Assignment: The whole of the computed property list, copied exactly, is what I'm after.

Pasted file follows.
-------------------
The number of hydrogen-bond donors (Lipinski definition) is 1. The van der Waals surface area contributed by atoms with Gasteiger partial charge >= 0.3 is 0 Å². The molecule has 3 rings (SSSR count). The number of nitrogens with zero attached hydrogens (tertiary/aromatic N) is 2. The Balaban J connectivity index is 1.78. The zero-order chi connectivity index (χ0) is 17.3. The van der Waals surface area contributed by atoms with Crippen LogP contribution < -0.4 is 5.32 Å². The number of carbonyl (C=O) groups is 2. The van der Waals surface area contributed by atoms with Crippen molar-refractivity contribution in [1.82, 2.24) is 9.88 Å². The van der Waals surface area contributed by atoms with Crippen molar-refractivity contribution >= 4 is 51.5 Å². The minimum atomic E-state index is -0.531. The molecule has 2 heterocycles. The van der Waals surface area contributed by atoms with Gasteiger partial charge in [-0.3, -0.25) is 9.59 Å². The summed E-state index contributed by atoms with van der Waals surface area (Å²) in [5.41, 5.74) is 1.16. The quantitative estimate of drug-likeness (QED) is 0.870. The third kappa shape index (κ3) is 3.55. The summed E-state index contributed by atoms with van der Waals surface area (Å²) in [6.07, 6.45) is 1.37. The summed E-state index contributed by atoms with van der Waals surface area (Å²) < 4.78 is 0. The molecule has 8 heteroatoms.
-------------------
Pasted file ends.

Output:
The number of hydrogen-bond donors (Lipinski definition) is 1. The van der Waals surface area contributed by atoms with Gasteiger partial charge >= 0.3 is 0 Å². The molecule has 3 rings (SSSR count). The number of nitrogens with zero attached hydrogens (tertiary/aromatic N) is 2. The Balaban J connectivity index is 1.78. The zero-order chi connectivity index (χ0) is 17.3. The van der Waals surface area contributed by atoms with Crippen LogP contribution < -0.4 is 5.32 Å². The number of carbonyl (C=O) groups is 2. The van der Waals surface area contributed by atoms with Crippen molar-refractivity contribution in [1.82, 2.24) is 9.88 Å². The van der Waals surface area contributed by atoms with Crippen molar-refractivity contribution >= 4 is 51.5 Å². The minimum atomic E-state index is -0.531. The molecule has 2 heterocycles. The van der Waals surface area contributed by atoms with Gasteiger partial charge in [-0.3, -0.25) is 9.59 Å². The summed E-state index contributed by atoms with van der Waals surface area (Å²) in [5.41, 5.74) is 1.16. The quantitative estimate of drug-likeness (QED) is 0.870. The third kappa shape index (κ3) is 3.55. The summed E-state index contributed by atoms with van der Waals surface area (Å²) in [6.07, 6.45) is 1.37. The summed E-state index contributed by atoms with van der Waals surface area (Å²) < 4.78 is 0. The molecule has 8 heteroatoms.